To lead a life filled with contemplative moments is the call given to each Christian steward. St. Ignatius of Loyola called us to “contemplation in ac­tion,” that combination, that holy amalgam, of prayer in our life that inspires the good things we do each day which in return deepens our commitment to prayer.

As Christian stewards, we know that our good works become hollow when they are done without a relationship with the Lord who inspires us. By the same token, a prayer life can become rote and sterile if we leave it behind when we set out into our workaday world. We must be committed to a bal­ance, a blend in our lives of the intimacy with Christ which enables us to do the good work to which we aspire.

May this Easter Season and the feast of Pentecost inflame our hearts with the desire to know Jesus and to live our lives in his service.

Embracing Those Who Suffer from Mental Illness

May is Mental Health Awareness month, and what better way for us to reveal God’s compassion during this Year of Mercy than to become more aware of and embrace the people we encounter who suffer from mental illness.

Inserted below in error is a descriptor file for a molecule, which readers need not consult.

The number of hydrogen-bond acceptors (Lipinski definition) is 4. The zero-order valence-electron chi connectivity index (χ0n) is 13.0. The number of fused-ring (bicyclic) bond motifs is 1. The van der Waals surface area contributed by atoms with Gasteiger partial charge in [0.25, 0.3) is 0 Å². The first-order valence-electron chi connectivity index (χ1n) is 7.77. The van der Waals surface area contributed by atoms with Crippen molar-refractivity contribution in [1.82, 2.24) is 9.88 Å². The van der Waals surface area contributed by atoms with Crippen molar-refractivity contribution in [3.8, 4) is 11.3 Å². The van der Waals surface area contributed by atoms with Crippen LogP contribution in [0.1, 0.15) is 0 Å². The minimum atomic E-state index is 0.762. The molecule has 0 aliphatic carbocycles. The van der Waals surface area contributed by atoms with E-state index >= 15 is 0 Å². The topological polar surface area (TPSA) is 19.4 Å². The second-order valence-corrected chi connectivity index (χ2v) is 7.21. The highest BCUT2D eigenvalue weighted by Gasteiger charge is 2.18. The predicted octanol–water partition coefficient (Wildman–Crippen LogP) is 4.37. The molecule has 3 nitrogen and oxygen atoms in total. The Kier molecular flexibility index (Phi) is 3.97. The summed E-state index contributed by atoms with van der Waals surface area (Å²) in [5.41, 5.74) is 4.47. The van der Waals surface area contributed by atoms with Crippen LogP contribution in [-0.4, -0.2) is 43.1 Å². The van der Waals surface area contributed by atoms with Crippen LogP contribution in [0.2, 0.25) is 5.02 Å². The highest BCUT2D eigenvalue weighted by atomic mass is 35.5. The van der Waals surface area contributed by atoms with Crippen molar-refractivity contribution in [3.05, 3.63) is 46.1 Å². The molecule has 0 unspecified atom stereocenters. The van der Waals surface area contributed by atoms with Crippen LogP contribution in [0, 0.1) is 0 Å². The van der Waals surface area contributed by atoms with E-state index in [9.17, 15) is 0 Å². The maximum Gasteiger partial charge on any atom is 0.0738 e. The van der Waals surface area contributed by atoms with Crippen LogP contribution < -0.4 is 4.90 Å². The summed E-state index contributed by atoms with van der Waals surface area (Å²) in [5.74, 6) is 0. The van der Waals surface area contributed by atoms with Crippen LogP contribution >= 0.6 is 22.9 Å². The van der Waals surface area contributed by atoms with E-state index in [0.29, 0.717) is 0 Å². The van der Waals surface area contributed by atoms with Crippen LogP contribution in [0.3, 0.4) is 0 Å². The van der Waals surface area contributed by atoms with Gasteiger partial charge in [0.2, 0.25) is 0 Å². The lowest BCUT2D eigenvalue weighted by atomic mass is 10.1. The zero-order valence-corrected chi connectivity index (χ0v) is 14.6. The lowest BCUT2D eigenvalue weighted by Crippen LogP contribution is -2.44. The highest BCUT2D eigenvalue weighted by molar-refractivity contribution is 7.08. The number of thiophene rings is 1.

People with mental illness sometimes behave in ways we can’t comprehend. Those with severe depression sometimes stay in bed all day, unable to man­age the most basic motivation to move. People with anxiety disorders can be gripped by irrational or even unidentifiable fears that don’t incapacitate others. Those affected by psychotic disorders may see things that aren’t real, hear voices that don’t exist, and sometimes lose the ability to discern reality at all. Some­times people with mental illness mistreat or hurt the people they love—or them­selves. Some who need medication stop taking it or won’t start. Some who seem to be doing well suddenly start showing symptoms again. Whatever the mental health crisis, members of our family of faith are called to be good stewards and embrace these vulnerable brothers and sisters, as Jesus did.